2. Prepare Ahead of Time

A meeting to resign from your position or company is an essential one; it’s not something you should go into unprepared.

You don’t necessarily need to have a scripted speech prepared, but you should at least know the basics points of what you’d like to say.

Here are a few talking points you should absolutely include:

  • Your intention to leave
  • A brief explanation
  • The date of your last day
  • A gracious thank-you

The exact parameters of what you say for each of the above points are up to you. While you do owe your employer an explanation, you also don’t have to go into unnecessary, personal detail. 

Your preparation can also include knowing how you will respond to pushback.

If you’re a great contributor to the company, your employer may not want to see you go. It’s not uncommon for an employer to offer a pay raise or other counter-offers to entice you to stay. 

Be prepared to face this pushback and stand your ground, but do so in a grateful and respectful way.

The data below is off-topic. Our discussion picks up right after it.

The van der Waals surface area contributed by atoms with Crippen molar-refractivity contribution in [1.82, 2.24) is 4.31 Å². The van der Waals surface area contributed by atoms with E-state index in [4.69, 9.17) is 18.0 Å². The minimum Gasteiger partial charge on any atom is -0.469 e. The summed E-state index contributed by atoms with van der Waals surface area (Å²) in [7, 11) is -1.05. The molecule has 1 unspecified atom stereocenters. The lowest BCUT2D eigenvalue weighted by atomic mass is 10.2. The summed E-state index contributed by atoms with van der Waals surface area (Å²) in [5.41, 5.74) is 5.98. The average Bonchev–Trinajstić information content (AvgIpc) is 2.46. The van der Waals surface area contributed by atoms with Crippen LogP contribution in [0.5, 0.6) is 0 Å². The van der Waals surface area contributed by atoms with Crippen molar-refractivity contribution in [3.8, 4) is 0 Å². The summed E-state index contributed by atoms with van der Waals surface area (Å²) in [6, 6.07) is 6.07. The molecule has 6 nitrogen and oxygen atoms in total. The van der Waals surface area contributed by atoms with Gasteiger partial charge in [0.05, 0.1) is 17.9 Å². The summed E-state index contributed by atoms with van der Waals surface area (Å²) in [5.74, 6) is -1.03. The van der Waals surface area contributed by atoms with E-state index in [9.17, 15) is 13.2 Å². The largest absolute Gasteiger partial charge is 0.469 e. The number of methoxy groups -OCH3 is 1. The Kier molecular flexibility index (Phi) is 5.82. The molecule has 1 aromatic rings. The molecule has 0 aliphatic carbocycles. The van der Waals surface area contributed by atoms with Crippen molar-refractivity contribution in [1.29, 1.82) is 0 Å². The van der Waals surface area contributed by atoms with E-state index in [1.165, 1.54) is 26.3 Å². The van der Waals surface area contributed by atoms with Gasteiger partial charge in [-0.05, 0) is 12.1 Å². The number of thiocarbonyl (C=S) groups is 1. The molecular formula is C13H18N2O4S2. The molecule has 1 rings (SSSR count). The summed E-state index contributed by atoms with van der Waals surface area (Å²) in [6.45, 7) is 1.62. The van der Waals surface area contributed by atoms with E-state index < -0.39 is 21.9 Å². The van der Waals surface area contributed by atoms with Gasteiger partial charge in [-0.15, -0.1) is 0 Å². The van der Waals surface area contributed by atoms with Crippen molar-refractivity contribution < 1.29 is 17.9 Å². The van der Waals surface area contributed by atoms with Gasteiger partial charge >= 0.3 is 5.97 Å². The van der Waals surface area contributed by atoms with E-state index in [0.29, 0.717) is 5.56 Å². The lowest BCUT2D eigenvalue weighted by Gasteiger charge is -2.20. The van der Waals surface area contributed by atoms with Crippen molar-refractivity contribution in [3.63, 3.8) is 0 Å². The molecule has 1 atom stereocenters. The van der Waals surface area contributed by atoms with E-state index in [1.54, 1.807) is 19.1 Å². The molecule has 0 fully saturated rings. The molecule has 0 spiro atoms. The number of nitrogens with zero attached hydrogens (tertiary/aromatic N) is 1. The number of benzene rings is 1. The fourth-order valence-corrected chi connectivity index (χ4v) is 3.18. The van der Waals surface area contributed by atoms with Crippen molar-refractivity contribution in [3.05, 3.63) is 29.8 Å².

3. Be Ready to Send an Email

Because of life’s ups and downs, it’s just not always possible to meet in person or even have a video meeting.

If that ends up being the case in your situation, be prepared to send an email. It’s not always the best option, but sometimes it’s the only option. 

Be sure to write your intent to resign in the subject line. This will give your boss a good heads up of what they’re about to read. 

You should keep the email’s body short, polite, and to the point. You don’t need to explain everything in the email. Instead, write your 2 weeks’ notice letter in a separate document and attach it to the email. 

Tips for Writing a Two Weeks’ Notice Letter

Writing a letter of resignation can be a bit daunting, especially if it’s your first time quitting a job. Use these tips to nail it on your first try. 

Formatting 

The best way to write a good and professional 2 weeks’ notice letter is to follow a basic format. 

Your letter should start with a heading that includes the following:

  • Date
  • Supervisor’s Name
  • Company Name
  • Company Address

You can then begin the content of the letter with a professional introduction:

  • “Dear Mr. Smith” 

Consider including the following information in the body of your letter:

  • State your intention to resign
  • Include the date of your last day
  • Offer a brief explanation of your resignation – details are up to you
  • Deliver a heartfelt statement of gratitude for the opportunity 
  • Offer your next steps
  • Invite them to reach out with questions
  • Close with your signature

While each of these points should be included in a well-thought-out, professional manner, you can feel free to align it with your professional personality. 

Grammar